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A Family Activity I Dreaded as a Child

Response to Writing Prompt 4: Write about a family activity you dreaded as a child.

Once every few weeks, my mother would announce over Friday night pizza that the next morning we would be cleaning the basement. This was a vague “we” as my mother took no part in this particular activity. To be fair, she did quite literally everything else. The only time I ever remember her descending those precarious, maroon-carpeted steps was to inspect the finished product of our morning labor. In between those dreaded mornings, she remained safely upstairs. We never knew exactly what the threshold of disaster and chaos had to be to move my mother to this basement-cleaning declaration, but as the carpet slowly disappeared and the toys and mayhem gradually piled around our feet, and then ankles, and then knees, a cautious unease began to surface, warning us that the dreaded day was approaching.

As children we were never lacking toys of any kind, specifically toys that were meant to be deconstructed into a million colorful pieces. I don’t have many memories of actually playing with Legos, never mind tossing them by the handful gleefully around the basement, but someone must have been doing just that because those tiny rainbow squares were everywhere. My mother would remind us - over our moans and groans - that if we just cleaned up after ourselves, the basement would never get to this point, to which we would moan louder and roll our eyes because of course that was out of the question. Didn’t she know how to play Barbies? Was I supposed to upend my narrative and put each character and all their tiny rubber shoes back in the bin each time it was time to get ready to go to church? Out of the question.

We had generic toys too. Every so often if I was especially bored, I’d meander down and putter around aimlessly like a subway pigeon until I found a toy I hadn’t touched in a while and seemed like a good use of the next 20 minutes of my afternoon. Lincoln Logs and BRIO train tracks filled those 20 minutes nicely. Now, those certainly come in a more manageable size than Legos and there isn’t much narrative to be had like my Barbies, but these small construction sites took planning and creativity. These projects took constructing, running into a previously unforeseen logistical problem - like running out of curvy pieces - then deconstructing and starting over many times. By the time the puzzle was solved and the creation complete, there was a mandatory admiration period where everyone must applaud and compliment the ingenuity and design that might never have come to life without much perseverance, determination, and those 20 minutes.

So as I think you’d agree, cleaning up after ourselves was not a plausible option. However, for this exact reason, these toys contributed heavily to the mess. They remained on display on the floor, ready to be admired and praised only to be accidentally kicked over almost immediately, ignored, forgotten and strewn about, indistinguishable among the Legos, blocks, dress-up, Monopoly money, action figures, beanie babies, matchbox cars, and other toys whose function was a mystery.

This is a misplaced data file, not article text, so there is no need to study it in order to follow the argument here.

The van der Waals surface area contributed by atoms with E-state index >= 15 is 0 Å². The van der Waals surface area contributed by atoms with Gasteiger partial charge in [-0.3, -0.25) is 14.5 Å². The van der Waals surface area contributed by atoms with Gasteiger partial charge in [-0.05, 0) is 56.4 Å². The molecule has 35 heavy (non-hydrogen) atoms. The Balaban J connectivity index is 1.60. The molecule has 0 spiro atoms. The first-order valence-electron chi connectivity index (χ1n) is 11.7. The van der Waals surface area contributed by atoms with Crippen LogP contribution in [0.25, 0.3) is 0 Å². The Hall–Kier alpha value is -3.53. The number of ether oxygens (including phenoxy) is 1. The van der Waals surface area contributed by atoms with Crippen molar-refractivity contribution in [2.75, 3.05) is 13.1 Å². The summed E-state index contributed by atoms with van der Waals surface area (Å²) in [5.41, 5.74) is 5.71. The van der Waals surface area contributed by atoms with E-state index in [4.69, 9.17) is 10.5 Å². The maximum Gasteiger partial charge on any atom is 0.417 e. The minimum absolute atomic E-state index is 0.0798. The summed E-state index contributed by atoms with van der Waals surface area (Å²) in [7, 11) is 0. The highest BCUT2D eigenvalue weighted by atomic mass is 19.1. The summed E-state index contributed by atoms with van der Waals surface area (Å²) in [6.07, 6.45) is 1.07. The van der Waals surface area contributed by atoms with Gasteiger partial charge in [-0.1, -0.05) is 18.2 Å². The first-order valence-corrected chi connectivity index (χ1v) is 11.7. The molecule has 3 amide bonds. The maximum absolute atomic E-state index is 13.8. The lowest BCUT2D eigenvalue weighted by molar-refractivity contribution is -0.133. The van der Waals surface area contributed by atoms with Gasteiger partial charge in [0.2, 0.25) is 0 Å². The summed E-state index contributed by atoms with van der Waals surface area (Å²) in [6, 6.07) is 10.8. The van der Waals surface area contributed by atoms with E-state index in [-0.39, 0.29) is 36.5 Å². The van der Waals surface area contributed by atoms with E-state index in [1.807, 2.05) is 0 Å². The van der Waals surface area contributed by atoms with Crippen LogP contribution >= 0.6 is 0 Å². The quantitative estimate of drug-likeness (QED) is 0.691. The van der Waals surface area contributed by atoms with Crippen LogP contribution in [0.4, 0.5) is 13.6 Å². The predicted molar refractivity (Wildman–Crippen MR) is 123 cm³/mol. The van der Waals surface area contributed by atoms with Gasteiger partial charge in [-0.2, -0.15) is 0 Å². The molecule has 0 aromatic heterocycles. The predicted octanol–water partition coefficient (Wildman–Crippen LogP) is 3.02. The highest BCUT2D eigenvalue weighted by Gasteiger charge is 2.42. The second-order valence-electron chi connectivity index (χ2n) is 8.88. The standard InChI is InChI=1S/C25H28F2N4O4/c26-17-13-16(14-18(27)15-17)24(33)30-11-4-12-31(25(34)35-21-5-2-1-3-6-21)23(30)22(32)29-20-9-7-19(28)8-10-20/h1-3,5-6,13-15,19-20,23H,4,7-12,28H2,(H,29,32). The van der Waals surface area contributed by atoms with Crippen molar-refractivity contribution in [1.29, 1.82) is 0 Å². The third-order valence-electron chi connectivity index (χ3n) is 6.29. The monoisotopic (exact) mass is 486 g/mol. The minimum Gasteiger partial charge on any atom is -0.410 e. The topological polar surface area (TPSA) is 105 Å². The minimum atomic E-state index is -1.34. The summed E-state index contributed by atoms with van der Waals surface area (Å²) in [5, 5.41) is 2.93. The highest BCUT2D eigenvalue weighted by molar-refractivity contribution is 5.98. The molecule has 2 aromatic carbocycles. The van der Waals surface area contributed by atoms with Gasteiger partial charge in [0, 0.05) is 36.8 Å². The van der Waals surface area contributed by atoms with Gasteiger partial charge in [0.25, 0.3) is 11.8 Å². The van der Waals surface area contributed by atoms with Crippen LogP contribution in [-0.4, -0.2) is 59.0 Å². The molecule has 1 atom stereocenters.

As I said before, my mother slept straight through or simply stayed far away from the entire affair. But my father, who was tasked to over-see this monthly nightmare, was always heavily involved. There were four of us kids, plus my dad made five, all with varying degrees of helplessness and short fuses. On every normal Saturday and Sunday, I would pop awake at 6 am ready to start my day of freedom, not willing to waste a single second on sloth or dilly dally. However, on the mornings we were cleaning the basement, I laid in bed tense and silent as I heard my brothers, one-by-one, drag their miserable feet down two flights of stairs to their fate below. I pretended to sleep as long as my brain would allow before it withered of boredom, hoping that one day I’d sleep through the torture happening right underneath my own roof. I’d lie there for what felt like hours, until I felt it safe to emerge, which was usually around 6:15 and they’d barely started and most of the time they were still just eating their cereal.

When the time came, we would obediently file down the stairs accepting our fate, even though we knew full well that the sooner we started actually had no indication as to when we’d finish and this whole morning would culminate with dad walking around with an already half full garbage bag and us desperate and screaming for mom to make him stop, and him yelling back that we don’t play with any of these toys anyway, and us swearing that we used every single one just yesterday!

Somehow it eventually all ended and afterwards I never could really remember how. Had I helped at all? Had I put one thing away? I would vaguely remember shuffling around, playing Barbies in my head and kicking things. It must have worked! What hard work that was!

We would re-emerge into the sunlight - haunted and dispirited, but relieved - for lunch or dinner, but mom was still in her pajamas so it must be the next morning already and we had toiled through the day and night, all while trying our best not to cry.

Then Dad vacuumed.

Then Mom went down to inspect.

We held our breaths.

We passed.

The basement was clean! We could play kickball and make a fort and rollerblade down there! This time we pledged we’d keep it clean forever!

By Emily Menges


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